THE organisers and supporters of a Christian peace project near
Bethlehem are calling for international action to condemn Israel
after the military authorities bulldozed more than 1500 fruit trees
and grape vines on a farm at the centre of the venture. And a
retired Church of England bishop has criticised Western governments
and Churches for their inaction.
The Tent of Nations peace project was founded by Daoud Nassar
and his brother Daher, and their family has been involved in a
court case lasting more than a decade to prove its legal ownership
of the farm, which it bought in 1916. The property lies close to
three Israeli settlement towns in the West Bank: Gush Etzion, Maale
Adumim, and Ariel.
The family's lawyer said that the legal process was continuing.
Nevertheless, the Israeli military authorities recently declared
that the Nassars' orchards had been planted illegally on state
land, and would have to be removed. An appeal against this order
was filed in the Military Court on 12 May.
But, a week later, the authorities moved in and uprooted all the
trees. The lawyer described the action as "illegal, even according
to the draconian military laws in place" on the West Bank. The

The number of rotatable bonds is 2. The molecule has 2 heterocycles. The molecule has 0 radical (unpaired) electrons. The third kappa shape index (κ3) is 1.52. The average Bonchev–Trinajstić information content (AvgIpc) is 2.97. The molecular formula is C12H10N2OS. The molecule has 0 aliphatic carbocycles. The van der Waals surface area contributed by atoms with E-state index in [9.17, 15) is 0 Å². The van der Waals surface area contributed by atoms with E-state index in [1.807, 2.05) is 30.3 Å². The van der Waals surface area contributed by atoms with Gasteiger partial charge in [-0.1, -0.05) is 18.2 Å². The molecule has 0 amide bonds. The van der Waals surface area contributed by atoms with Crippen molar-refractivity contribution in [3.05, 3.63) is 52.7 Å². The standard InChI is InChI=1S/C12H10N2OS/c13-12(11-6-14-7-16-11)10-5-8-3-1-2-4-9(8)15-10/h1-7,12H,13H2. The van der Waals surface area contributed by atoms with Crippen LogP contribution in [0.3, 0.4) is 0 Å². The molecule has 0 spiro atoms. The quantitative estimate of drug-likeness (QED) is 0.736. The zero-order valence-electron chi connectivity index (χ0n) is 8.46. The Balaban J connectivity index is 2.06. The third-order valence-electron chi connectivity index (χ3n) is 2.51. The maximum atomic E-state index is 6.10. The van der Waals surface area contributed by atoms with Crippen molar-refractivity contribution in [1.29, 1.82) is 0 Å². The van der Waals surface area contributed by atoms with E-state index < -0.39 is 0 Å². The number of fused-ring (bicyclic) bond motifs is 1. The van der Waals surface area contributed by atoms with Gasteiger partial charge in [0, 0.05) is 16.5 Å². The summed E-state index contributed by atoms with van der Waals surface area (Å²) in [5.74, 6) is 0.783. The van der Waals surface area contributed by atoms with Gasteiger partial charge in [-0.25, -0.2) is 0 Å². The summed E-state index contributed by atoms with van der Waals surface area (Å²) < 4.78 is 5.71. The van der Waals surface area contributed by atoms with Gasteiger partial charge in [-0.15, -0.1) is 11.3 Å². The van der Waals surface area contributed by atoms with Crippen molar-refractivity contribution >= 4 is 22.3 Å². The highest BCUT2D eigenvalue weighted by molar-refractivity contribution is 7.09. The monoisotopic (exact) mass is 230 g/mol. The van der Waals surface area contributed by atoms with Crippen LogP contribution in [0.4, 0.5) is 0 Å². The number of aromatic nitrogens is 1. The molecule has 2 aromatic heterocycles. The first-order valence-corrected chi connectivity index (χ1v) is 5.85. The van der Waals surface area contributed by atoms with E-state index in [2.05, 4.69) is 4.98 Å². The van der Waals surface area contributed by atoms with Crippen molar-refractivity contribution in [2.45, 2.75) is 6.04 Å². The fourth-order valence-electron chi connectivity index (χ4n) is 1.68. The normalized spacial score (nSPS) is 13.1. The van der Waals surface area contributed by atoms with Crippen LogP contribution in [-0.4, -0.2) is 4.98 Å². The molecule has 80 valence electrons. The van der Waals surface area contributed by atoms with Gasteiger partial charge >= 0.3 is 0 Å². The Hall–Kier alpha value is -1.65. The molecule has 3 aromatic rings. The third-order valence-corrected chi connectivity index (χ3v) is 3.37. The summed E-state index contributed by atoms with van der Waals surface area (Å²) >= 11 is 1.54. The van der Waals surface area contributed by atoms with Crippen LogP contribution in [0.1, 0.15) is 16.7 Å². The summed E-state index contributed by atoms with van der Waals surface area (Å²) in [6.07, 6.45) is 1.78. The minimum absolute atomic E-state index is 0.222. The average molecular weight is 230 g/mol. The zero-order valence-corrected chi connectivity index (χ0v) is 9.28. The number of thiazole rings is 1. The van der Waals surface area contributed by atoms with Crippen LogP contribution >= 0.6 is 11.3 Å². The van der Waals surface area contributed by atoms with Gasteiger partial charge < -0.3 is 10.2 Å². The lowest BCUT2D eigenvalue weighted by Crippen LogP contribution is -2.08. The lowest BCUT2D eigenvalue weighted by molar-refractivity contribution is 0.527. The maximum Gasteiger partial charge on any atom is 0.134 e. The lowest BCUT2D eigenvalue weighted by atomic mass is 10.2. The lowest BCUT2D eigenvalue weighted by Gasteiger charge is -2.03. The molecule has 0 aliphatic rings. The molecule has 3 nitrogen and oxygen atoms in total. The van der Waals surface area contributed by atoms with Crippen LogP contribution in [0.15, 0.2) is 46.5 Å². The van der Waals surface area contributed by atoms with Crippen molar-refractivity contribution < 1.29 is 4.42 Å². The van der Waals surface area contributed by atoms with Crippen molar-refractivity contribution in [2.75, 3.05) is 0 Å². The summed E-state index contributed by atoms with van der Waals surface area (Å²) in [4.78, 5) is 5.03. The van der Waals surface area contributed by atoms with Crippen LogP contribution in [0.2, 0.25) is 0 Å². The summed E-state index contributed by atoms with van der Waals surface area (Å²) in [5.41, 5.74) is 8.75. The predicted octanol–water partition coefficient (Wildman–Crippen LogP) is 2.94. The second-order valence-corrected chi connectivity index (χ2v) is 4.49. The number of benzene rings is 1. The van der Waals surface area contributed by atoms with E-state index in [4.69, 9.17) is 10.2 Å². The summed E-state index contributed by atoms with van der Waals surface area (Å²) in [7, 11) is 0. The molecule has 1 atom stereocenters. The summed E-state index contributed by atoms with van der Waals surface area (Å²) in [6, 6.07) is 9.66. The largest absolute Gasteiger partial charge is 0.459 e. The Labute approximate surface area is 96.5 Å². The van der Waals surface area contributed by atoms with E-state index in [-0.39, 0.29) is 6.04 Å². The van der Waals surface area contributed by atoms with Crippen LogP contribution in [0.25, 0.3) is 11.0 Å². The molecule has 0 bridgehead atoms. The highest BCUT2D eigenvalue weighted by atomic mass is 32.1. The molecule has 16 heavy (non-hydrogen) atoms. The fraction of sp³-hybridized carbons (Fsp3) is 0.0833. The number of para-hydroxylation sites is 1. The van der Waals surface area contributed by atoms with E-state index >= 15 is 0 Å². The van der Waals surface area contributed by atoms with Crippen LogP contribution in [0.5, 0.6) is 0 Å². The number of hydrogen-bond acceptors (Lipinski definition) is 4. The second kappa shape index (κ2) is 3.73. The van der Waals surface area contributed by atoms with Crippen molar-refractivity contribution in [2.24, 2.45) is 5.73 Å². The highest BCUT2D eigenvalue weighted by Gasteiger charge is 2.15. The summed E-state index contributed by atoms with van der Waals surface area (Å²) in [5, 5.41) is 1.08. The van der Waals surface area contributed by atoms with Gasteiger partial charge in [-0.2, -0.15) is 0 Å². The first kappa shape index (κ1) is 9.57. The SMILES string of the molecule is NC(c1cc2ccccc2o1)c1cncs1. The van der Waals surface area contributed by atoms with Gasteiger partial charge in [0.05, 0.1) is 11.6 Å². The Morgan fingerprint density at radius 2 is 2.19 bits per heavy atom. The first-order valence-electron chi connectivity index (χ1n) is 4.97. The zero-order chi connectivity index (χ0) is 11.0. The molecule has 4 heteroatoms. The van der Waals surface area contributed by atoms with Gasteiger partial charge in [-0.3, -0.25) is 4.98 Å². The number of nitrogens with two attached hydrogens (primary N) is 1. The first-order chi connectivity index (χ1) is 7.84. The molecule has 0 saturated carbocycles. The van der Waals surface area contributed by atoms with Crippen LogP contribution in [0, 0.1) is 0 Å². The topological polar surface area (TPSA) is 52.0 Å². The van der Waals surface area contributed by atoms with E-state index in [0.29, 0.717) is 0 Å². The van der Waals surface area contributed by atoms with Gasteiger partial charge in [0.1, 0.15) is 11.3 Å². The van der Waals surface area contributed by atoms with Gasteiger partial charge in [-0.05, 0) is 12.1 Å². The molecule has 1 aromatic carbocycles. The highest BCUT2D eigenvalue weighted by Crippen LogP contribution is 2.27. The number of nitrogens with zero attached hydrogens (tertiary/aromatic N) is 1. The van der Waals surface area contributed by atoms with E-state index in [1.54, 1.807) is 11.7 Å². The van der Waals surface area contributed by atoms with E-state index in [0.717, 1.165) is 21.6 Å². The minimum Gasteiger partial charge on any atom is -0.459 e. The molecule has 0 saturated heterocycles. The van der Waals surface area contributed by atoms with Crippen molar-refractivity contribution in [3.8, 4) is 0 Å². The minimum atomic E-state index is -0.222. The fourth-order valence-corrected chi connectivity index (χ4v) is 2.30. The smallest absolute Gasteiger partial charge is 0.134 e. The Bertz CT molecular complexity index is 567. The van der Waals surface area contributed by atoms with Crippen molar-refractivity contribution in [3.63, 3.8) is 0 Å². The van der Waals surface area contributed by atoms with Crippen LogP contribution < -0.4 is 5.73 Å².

Church Times submitted two requests to the Israel Defence
Forces spokesman's office in Jerusalem for a comment, but received
In an appeal to friends of the Tent of Nations project, Daoud
Nassar this week urged them "to contact your friends, churches, and
Members of Parliament, and write to your governments. We need your
political support now." The family believes that the Israelis are
seeking to acquire farmland close to the three settlements in the
In a book, Daher's Vineyard: The story of the Tent of
Nations, Mr Nassar said that the peace project was the
fulfilment of his father's wishes, and that he believed that the
Palestinians should erase their victim mentality.
"We say that it is up to the powerful nations of the world to
put pressure on Israel," he said, "and that meanwhile we can do
nothing. My own thinking is that each one of us must take
responsibility for the situation in which we find ourselves, and
act according to our ability."
After returning from a spell abroad, Daoud Nassar said that, "in
order to respond to the injustice that we and all Palestinians were
suffering, we needed to create something positive on the farm."
A former chief of staff to the Archbishop of Canterbury, Bishop
Richard Llewellin, who helped Mr Nassar with his book, criticised
the apparent indifference in the West to incidents such as the one
on the Tent of Nations farm.
"Western governments seem relatively unconcerned about the fate
of the Palestinian community, provided that it doesn't make the
headlines, for reasons of political expediency.
"The Christian Church has not shown itself to be a great deal
better in this regard. The Church of England certainly should be
doing more than it is."